Just because you’ve got the garden harvested, the snow tires on and the storm windows in place, you may think that you have nothing to worry about. Well, guess again… you need to be anxious about pigs.
Yes, pigs, those cute characters which tend to populate children’s books and movies are an impending threat to Ontario. So much so that as of Jan.1, 2022 you will no longer be allowed to take your pig into a Provincial Park or a Conservation Reserve, or let your pigs go free in the great outdoors. It’s a new law coming and it does not seem to matter whether or not they are wearing a mask. No pigs. Period.
As for farmers who raise pigs, I don’t think too many of them actually vacation with their livestock, so should be little harm done there. Nor are they in the business of releasing them to the wild (darn poor return on the investment).
So why have Porky Pig, Miss Piggy, Wilbur, Arnold Ziffel, Babe, Piglet, Hamm, Pumba and those three little whiskered engineers been targeted in such a heavy-handed manner? Well, truth is, it’s not the fictionalized ones who are to blame, it’s the real live wild pigs that are the ecological disaster about to sweep across southern Ontario farmlands.
Wild pigs, also called wild boar, have begun to make their presence known in Ontario, the latest report being of 14 pigs on the lam near Pickering. Due to their wallowing and rooting, damage to the natural environment can be significant. In the U.S. the damage to agricultural crops is around $2 billion a year and increasing.
As one biologist stated, “Wherever you find white-tailed deer you could find wild pigs.” So where did they come from and how do we get rid of them?
Back in the early 1980s Agriculture Canada began allowing the farming of European Boar, both as a meat source and a controlled hunting experience. And like any type of livestock, it’s only a matter of time until a few escape. Which they did in Saskatchewan and Alberta. These provinces are now breaking open the piggy bank to get rid of the wild ones.
Like any invasive species, it pays to study them to find their weaknesses. Pigs can live for 25 years, and reach a weight of human adult and more.
They have razor-sharp tusks for ripping through roots and have a fondness for corn and wheat crops. A group of pigs is called a sounder, and sounders are comprised of females (sisters, mom, grandmother, great-grandmother and so on).
Male pigs (boars) tend to be solitary, yet roam vast areas in search of females. Young pigs become sexually mature at six months, and can have two litters a year with about 10 piglets per litter. A sounder may contain 10 to 60 animals.
These wild pigs are very secretive, often coming out only after dark to plow through the local fields. A video from Texas shows wallow holes several feet deep across large fields; seems they like to make tractor traps!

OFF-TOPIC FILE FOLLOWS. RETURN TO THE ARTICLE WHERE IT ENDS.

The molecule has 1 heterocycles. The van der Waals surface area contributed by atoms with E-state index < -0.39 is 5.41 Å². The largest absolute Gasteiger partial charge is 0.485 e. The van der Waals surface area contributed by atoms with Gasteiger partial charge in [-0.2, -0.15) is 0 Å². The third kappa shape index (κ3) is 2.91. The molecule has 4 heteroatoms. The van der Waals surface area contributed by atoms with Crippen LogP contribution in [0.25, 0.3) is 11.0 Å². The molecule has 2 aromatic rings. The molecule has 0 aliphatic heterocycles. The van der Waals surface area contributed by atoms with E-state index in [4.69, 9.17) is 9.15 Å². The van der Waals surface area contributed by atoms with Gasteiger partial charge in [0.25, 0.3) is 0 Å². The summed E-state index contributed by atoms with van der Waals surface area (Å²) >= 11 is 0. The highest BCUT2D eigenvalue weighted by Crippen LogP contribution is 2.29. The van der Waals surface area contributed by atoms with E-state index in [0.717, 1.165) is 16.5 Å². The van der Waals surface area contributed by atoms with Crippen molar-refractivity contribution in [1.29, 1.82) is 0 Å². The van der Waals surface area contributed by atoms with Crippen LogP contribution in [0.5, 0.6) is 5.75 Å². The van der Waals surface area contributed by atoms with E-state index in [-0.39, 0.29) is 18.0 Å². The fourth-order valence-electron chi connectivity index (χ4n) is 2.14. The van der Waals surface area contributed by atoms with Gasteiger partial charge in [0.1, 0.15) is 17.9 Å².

Another challenge with pig management is that they are smart. And adaptable. Therein lies a problem with us humans who like to think that shooting an animal on sight will help solve the problem. That technique actually makes things a whole lot worse.
If a sounder is fired upon, the shooter may indeed eliminate one or two from the group. As one biologists has noted, “If the sounder has 12 animals and shoot 10, the effort is a failure.” The reason for this is that any survivors quickly learn what areas to avoid, what times are bad times to show your snout, and if the neighbourhood has fallen apart… scatter and run!
Anybody remember playing with a drop of mercury as a kid? One blob but if touched it breaks into many bloblets. And each bloblet, when touched, breaks into several more smaller bloblets. Same thing with pigs. (And you wondered when that experience of playing with a broken thermometer would ever pay off?)
The Ontario Federation of Anglers and Hunters is against hunting them, as they know that individual kills will only lead to a scattering of survivors over a lager area. The Ontario Ministry of Natural Resources and Forests (MNRF) is also very much against any hunting pressure allowed to these animals. Unless the entire sounder can be eliminated (perhaps through massive live-trap enclosures?) then any pressure put on the pigs will only make the situation worse.
I thought that I had encountered a wild boar a few years ago out Carden way. A photographer showed me pictures he had taken (attached to this article) and I raised the alarm with the MNRF, who did a very quick response. Close examination of the pictures revealed the beast to be a farm-raised Pot-bellied pig, not a wild European Boar. It was rounded up and shooed on home.
While my identification may not have been 100%, every sighting of a pig outside a fenced area is now reason for alarm. Domestic pigs, pet pot-bellied pigs or European boar…. All are capable of becoming feral and producing a race of super-pigs that tear apart habitat faster than a beaver can dam a stream.
I encourage you to check out a few websites and become familiar with the challenge. Should you see such a beastie, take a picture, note the location and contact an email at firstname.lastname@example.org.
As with any invasive species, we have to hit it early and hit it hard… other wise we will be up to our collective pork chops in wild pig damages.